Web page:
Administration sources said Biden's message was meant to stress the
determination of the Obama administration to establish a Palestinian state
by 2012. They said Biden's message would be amplified during Obama's meeting
with Netanyahu as part of an effort to release a U.S. plan by July 2009. The
new Obama strategy would be endorsed by the so-called Quartet, comprised of
the European Union, Russia, United Nations and the United States.
"The plan is being devised by the Obama administration with input from
others," former British Prime Minister Tony Blair, head of the Quartet, said
after Biden's speech. "We're about to get a new framework."
The United States has identified nearly 100 Jewish communities in the
West Bank, some of them nearly 20 years old, as illegal and suitable for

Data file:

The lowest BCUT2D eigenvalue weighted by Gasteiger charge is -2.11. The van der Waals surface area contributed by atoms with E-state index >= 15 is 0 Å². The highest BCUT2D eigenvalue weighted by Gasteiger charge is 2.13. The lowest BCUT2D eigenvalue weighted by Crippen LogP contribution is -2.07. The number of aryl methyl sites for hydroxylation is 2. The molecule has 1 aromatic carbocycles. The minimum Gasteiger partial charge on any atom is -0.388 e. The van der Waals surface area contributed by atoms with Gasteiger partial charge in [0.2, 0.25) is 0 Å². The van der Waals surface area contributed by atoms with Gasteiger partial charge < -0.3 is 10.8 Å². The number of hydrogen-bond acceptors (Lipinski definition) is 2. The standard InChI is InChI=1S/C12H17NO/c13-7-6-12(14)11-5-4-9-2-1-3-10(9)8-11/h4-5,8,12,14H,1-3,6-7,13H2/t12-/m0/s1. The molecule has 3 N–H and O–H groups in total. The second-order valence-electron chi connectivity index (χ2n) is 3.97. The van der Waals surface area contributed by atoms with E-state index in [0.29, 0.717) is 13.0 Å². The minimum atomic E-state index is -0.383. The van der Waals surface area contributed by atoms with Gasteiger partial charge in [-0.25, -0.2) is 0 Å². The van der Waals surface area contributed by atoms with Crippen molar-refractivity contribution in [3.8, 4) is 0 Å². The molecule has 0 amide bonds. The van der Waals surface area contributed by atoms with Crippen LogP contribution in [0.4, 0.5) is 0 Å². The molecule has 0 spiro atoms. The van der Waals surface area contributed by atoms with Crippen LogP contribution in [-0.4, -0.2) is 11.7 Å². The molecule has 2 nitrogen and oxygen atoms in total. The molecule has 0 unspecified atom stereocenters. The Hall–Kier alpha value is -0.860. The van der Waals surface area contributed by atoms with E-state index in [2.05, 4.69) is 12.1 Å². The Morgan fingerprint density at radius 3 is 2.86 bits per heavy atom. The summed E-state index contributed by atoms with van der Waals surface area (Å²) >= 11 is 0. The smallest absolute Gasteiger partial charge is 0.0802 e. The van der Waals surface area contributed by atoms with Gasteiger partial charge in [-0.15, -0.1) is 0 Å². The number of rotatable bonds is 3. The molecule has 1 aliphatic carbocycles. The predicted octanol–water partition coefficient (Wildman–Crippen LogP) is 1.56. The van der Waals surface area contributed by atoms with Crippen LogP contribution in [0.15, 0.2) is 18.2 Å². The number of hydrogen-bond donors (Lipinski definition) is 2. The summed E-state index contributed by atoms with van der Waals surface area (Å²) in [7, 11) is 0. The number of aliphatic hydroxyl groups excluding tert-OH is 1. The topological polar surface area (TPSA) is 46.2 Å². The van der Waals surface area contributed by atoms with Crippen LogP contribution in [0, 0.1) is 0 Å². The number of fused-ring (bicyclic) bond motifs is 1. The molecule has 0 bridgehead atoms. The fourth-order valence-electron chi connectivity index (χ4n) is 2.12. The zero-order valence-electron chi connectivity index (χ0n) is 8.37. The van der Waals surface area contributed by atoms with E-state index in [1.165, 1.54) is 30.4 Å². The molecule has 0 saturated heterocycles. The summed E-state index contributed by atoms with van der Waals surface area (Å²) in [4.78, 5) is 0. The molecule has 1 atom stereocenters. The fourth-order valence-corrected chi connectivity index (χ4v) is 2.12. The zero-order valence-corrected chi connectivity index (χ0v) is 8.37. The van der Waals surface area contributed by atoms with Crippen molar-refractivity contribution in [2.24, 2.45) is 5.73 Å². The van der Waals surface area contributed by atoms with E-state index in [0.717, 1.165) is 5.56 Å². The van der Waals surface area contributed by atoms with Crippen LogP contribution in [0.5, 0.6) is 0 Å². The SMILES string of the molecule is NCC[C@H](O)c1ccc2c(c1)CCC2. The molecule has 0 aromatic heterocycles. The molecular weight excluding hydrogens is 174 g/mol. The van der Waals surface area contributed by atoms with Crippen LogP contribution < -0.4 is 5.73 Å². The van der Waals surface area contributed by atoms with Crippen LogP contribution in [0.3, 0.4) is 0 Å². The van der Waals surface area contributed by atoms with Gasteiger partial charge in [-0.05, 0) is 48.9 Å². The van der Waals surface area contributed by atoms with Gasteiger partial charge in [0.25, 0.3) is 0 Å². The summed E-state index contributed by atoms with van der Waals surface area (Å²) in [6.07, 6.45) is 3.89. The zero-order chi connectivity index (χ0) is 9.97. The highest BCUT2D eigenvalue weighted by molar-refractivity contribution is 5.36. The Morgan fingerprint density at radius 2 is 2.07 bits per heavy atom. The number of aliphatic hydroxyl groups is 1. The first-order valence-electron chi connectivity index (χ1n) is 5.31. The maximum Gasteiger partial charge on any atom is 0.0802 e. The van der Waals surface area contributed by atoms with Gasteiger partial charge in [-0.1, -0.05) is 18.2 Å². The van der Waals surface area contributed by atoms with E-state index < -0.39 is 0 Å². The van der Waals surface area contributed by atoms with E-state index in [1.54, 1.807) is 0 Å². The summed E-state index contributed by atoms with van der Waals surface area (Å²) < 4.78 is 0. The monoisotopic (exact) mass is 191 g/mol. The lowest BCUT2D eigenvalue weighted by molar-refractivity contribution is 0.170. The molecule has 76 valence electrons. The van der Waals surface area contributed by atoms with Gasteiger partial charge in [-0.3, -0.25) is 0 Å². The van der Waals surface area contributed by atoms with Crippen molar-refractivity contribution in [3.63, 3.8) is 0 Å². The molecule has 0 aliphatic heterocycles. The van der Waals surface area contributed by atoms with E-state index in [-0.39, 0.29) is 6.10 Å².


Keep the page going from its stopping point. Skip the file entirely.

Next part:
destruction. The Obama administration has also sought to block construction
in other Jewish communities in the West Bank.
"Delaying the pursuit of these goals is not an option," Biden said.
"It's easier, but it is not an option. And the longer we wait, the harder
it will be."
Netanyahu was expected to oppose U.S. demands to destroy Jewish
communities and impose a freeze on construction in the West Bank. After a
30-minute meeting with Obama, President Shimon Peres said Jewish residents
have a right to remain in their communities.
"Israel cannot instruct settlers in existing settlements not to have
children or get married," Peres said.
In his address, the vice president said Washington would continue its
reconciliation effort with Iran. Biden said the U.S. policy would focus on
preventing Teheran from developing nuclear weapons.
"We will pursue direct, principled diplomacy with Iran with the
overriding goal of preventing it from acquiring nuclear weapons," Biden
said. "The United States will approach Iran initially in the spirit of
mutual respect. We want Iran to take its rightful place in the community of
nations politically and economically."